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In 1962, DR. NO ($25) launched the James Bond Empire, the single most successful film franchise in the history of Hollywood. With TOMORROW NEVER DIES, the Bond franchise has reached its eighteenth installment. Compared to the high-tech wonders of today’s Bond movies, DR. NO may appear to some a low-tech dinosaur, but to fans, the film is a true classic. Actually, DR. NO is a masterwork of film production and design. The creative team behind DR. NO was able to maximize the small budget and expertly craft a film that seemed like so much more. Additionally, DR. NO is an important part of cinematic history because it introduced the movie-going public to the suave, sophisticated, lady killing British agent James Bond. The character immediately caught on with audiences, as did the film’s leading man. Sean Connery rocketed to international super-stardom with his debut in the role of James Bond. Connery has enjoyed an enormously successful career, one that has spanned more than three decades thanks to his association with the character.

The plot of DR. NO takes Agent 007 to the island of Jamaica where he must determine what has been sabotaging a number of United States missile launches. Jack Lord portrays ultra-cool CIA agent Felix Leiter who aids Bond in his quest to discover the secrets of Dr. No’s private island off Jamaica. Ursula Andress is Honey Ryder, the first in a long series of impossibly beautiful Bond girls. Joseph Wiseman portrays the title villain, Dr. No, a megalomaniac bent on world domination. The cast of DR. NO also includes Bernard Lee, Anthony Dawson, Eunice Gayson and Lois Maxwell.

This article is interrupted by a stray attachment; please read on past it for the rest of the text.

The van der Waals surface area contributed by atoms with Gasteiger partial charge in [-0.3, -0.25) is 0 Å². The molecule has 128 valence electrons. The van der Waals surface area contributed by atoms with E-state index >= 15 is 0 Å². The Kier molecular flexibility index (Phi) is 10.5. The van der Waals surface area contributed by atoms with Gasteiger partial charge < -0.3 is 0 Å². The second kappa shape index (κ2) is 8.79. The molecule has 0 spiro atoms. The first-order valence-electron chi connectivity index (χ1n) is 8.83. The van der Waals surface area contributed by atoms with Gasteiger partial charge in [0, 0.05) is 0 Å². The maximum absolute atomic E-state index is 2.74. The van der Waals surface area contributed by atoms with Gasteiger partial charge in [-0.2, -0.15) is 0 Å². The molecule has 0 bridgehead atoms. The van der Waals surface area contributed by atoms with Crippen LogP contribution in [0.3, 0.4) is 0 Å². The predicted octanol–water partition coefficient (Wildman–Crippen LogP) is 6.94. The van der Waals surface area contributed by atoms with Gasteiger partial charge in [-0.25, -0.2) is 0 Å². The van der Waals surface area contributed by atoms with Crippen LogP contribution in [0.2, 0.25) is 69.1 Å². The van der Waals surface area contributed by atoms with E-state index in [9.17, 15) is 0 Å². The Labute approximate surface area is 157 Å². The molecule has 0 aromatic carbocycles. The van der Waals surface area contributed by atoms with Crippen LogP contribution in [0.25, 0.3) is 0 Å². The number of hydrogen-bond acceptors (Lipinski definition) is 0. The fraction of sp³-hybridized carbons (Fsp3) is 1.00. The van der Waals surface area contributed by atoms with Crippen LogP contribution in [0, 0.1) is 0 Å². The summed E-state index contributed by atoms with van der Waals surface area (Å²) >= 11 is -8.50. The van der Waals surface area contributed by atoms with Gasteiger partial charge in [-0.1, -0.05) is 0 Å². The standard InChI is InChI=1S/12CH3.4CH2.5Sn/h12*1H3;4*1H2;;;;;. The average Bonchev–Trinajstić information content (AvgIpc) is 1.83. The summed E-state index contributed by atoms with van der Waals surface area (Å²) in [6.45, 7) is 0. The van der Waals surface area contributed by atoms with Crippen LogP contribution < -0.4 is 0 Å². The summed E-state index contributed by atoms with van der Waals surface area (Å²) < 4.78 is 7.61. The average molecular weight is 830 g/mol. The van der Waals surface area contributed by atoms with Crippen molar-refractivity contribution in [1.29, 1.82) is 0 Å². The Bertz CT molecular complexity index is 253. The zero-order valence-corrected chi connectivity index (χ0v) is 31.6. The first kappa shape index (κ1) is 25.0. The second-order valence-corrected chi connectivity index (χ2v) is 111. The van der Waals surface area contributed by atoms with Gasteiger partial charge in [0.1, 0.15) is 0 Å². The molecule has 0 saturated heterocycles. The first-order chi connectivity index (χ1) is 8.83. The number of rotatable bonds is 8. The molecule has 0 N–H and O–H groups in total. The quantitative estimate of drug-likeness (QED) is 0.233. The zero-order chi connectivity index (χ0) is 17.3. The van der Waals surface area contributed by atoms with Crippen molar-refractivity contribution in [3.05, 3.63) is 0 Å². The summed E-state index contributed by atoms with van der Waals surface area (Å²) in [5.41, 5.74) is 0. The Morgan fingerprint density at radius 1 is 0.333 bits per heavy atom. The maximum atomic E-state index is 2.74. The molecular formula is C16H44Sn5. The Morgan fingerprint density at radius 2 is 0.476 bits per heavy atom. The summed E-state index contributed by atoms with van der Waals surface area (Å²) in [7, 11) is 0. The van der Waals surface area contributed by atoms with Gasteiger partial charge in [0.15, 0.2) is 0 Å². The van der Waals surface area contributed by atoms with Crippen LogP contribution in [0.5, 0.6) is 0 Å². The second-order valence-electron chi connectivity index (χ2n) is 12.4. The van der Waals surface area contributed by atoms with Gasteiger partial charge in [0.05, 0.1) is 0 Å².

MGM Home Entertainment has done a terrific job bringing DR. NO to DVD with their THX certified edition. DR. NO is offered in both Letterboxed and pan and scan presentations on separate layers of the single sided DVD. Loading the DVD into a player presents one with an option of which version they wish to view. The pan and scan version crops the image only slightly, making it acceptable viewing. Color and detail are good on the cropped transfer. Fans however, will find that the Letterboxed version is truly marvelous. The transfer presents DR. NO close to the 1.75:1 aspect ratio, which is the ratio it would have been projected in most theaters. DR. NO looks quite good, with a crisp well defined image and richly saturated colors that come close to the look of an original IB Technicolor print. There is a mild film grain that appears in a few places, but it is hardly noticeable. MPEG-2 compression artifacts were never bothersome.

The Dolby Digital monaural soundtrack has respectable fidelity, but I noticed a bit of extraneous noise in a couple of places. Other soundtrack options include French and Spanish language tracks. Subtitles are available in English, French and Spanish.

The interactive menus offer access to a theatrical trailer, production notes, film trivia, a James Bond "greatest moments" montage and a small hidden surprise.

Bond fans will want to immediately snap up a copy of DR. NO on DVD. As for casual collectors, considering price, quality and entertainment value, DR. NO will make a worthwhile addition to any personal DVD library. Recommended.




DVD reviews are Copyright 1998 THE CINEMA LASER and may not be copied or reprinted without the written consent of the publisher.
THE CINEMA LASER is written, edited and published by Derek M. Germano.



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